Why can't I use bait?
The mission of the National Park Service is to protect and preserve naturally functioning ecosystems. Research has shown that intentionally or accidentally introduced non-native species of fish, animals, and plants can have very serious negative impacts on native species. In fact, non-native animals and fish now threaten many native fish species in national parks.
Bait fishing is prohibited to prevent accidental introductions of non-native aquatic organisms. Anglers often release unused bait at the end of a day of fishing without realizing their bait can may be filled with non-native organisms that may harm native fish. The collection of naturally occurring bait is also prohibited because it may upset natural ecological balances in habitats where collection occurs.
Historic information shows that fish caught with corn or bread suffer higher hooking mortality, which may alter the natural age and size structure within the fish community. Chumming with corn or bread is illegal under National Park Service regulations.
Why doesn't the park stock fish?
Fishing has been a part of the historic use of Great Smoky Mountains National Park since its creation. From 1934 to 1974 the fishery management program stocked fish for recreational angling. Non-native rainbow trout and northern strains of brook trout were stocked in most of the park's major stream systems through the early 1950s. From then until 1975, stocking occurred only in heavily fished streams and in stream segments adjacent to campgrounds and picnic areas. During this latter period, park managers realized that stocking non-native fish was inconsistent with National Park Service policies and this practice was eliminated in 1975.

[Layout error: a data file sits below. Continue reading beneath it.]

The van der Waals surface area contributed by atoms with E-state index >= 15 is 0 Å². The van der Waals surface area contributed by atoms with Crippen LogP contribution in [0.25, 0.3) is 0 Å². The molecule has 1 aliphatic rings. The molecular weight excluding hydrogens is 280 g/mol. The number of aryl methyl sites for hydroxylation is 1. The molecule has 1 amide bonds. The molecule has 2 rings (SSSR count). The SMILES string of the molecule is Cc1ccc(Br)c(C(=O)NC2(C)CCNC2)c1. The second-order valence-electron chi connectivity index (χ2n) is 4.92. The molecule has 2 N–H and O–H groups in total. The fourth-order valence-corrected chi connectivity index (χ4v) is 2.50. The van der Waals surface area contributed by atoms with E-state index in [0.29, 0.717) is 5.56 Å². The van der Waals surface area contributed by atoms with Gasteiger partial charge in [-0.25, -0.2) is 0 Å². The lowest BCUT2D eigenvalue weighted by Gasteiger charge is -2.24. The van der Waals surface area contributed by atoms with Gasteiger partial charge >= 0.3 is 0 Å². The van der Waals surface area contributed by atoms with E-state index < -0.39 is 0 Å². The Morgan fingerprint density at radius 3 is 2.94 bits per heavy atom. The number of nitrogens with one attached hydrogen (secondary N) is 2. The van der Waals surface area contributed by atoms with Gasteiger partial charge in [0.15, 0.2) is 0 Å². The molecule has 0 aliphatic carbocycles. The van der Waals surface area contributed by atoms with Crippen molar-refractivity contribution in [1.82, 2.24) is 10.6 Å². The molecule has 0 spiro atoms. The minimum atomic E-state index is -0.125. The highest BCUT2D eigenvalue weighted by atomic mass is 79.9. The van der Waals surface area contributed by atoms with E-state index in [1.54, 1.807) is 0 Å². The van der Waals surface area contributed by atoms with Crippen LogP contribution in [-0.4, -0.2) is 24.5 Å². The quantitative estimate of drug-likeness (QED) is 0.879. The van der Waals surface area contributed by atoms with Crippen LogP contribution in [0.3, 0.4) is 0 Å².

National Park Service policies state that in natural areas like the Smokies stocking is only permitted to re-establish native species. The only stocking practiced today seeks to restore endangered and threatened native species like the Smoky Mountain madtom and the spotfin chub to waters where they once thrived.
Fisheries monitoring activities in the park have clearly shown that stocking is not needed. This information shows that many park streams have 2,000-4,000 trout per mile. Many of these are 4"-8" rainbow trout, but in some streams brown trout 8"-20" are commonly found.
Why can't I use a treble hook?
Many of the fish which anglers catch do not meet the park's size limits and must be released. Current fisheries research indicates treble hooks cause higher hooking mortality rates than single hook lures.
Where's the best place to fish?
The park offers a wide variety of angling experiences from remote, headwater trout streams to large, coolwater smallmouth bass streams. Most streams remain at or near their carrying capacity of fish and offer a great opportunity to catch these species throughout the year. So the reality is that the best place to fish depends on the type of experience each angler desires. Remember, fishing pressure tends to be highest nearest the roads.
Why don’t I catch anything?
Many factors determine an angler’s success—the season of the year, time of day, skill level, type of lure, weather conditions. And sometimes, the fish don’t cooperate. How do I measure a fish? Lay fish on a level surface with nose against a flat block. Measure from the block to the furthest point of the tail.
How do I release a fish?
1. Play a fish as rapidly as possible, do not play to total exhaustion.
2. Keep fish in water as much as possible when handling.
3. Handle fish with a wet hand, even when using a mesh landing net.
4. Remove hook gently; do not squeeze fish or put fingers in gills. Use long-nosed pliers to back the hook out gently. Use of barbless hooks is encouraged.
5. If deeply hooked, cut the line, do not pull the hook out.
6. Gently hold fish upright facing upstream and move slowly back and forth in the water.
7. Release fish in quiet water.